This is in response to “What happened,” by Ken Neubecker, on Dec. 20. This letter probably won’t settle the argument about how the United States gained the Southwestern states.
No doubt that there was a war. No doubt that there was a treaty and that the U.S. paid Mexico as much for these Western territories as they paid France for the Lousiana Purchase.
The cause for the war is the crux of arguments, which should be moot after 155 years. However, for those who wonder, please see FAQ on a Web site created by descendents of veterans of the Mexican-American war. What was the cause of the war? (www.dmwv.org/mexwar/faqs.htm#q4): “On April 25, 1846, after Texas joined the United States, a large body of Mexican troops crossed the Rio Grande and ambushed a small group of American soldiers, killing 16 and taking the remainder prisoner. U.S. troops under the command of General Zachary Taylor had taken up a position on the north bank of the Rio Grande in the spring of 1846, after Mexican President Mariano Paredes refused to negotiate with the United States and threatened an invasion of Texas.”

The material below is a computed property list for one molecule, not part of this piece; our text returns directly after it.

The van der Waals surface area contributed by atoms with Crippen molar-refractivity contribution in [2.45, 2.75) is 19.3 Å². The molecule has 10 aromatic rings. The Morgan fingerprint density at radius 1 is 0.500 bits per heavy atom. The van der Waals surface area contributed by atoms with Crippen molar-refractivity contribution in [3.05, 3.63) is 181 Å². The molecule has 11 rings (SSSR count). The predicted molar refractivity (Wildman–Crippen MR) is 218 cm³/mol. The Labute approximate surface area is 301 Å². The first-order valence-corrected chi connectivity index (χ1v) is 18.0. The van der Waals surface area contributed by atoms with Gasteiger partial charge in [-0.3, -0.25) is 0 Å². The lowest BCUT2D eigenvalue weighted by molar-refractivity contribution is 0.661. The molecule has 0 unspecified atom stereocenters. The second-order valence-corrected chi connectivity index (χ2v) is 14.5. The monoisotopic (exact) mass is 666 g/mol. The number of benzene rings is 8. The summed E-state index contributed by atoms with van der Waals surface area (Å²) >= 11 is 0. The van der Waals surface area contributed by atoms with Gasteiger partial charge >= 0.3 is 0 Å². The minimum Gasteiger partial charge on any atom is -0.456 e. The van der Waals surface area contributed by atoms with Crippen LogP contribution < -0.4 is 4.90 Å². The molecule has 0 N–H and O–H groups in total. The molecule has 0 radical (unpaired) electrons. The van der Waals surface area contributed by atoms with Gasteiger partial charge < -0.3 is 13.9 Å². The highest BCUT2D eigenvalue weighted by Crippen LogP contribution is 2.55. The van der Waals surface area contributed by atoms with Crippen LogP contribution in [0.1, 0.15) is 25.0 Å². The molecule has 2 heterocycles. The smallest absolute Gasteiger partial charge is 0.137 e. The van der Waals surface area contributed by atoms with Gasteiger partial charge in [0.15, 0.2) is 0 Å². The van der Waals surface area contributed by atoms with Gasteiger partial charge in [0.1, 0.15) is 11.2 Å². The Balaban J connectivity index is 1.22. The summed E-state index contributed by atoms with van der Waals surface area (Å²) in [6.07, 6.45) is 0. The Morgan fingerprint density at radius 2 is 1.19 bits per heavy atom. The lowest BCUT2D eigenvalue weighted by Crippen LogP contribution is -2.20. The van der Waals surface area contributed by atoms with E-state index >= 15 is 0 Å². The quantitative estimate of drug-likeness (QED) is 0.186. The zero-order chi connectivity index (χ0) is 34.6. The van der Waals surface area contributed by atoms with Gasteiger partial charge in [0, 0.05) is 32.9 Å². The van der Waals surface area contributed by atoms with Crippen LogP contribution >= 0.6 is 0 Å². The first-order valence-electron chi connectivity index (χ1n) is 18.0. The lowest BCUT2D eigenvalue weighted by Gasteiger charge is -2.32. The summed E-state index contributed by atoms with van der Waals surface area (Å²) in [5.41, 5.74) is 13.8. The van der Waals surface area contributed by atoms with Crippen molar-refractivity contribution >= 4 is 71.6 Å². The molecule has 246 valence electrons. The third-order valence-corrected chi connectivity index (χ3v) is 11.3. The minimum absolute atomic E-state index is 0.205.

Did any Mexicans fight on the U.S. side? (www.dmwv.org/mexwar/faqs.htm#q10) “Yes. An entire company of native Californian lancers, led by Capt. Santiago E. Arguello, volunteered to serve with American forces under Commodore Robert Stockton. They participated in the Battles of La Mesa and Rio San Gabriel in January 1847. Another 200 Mexican citizens, led by Colonel Manuel Dominguez, formed the U.S. Army’s “Mexican Spy Company” that served under General Winfield Scott in Central Mexico. They fought for the United States because they thought the leaders of Mexico were corrupt and had abused their power.”
But the old saying that “No matter what we THINK we are arguing about, what we are REALLY arguing about is money and/or power” perfectly describes the circular arguments about a war that has long since been over. Who deserves to have power in our United States is the crux of the present argument, no matter what form it may take.
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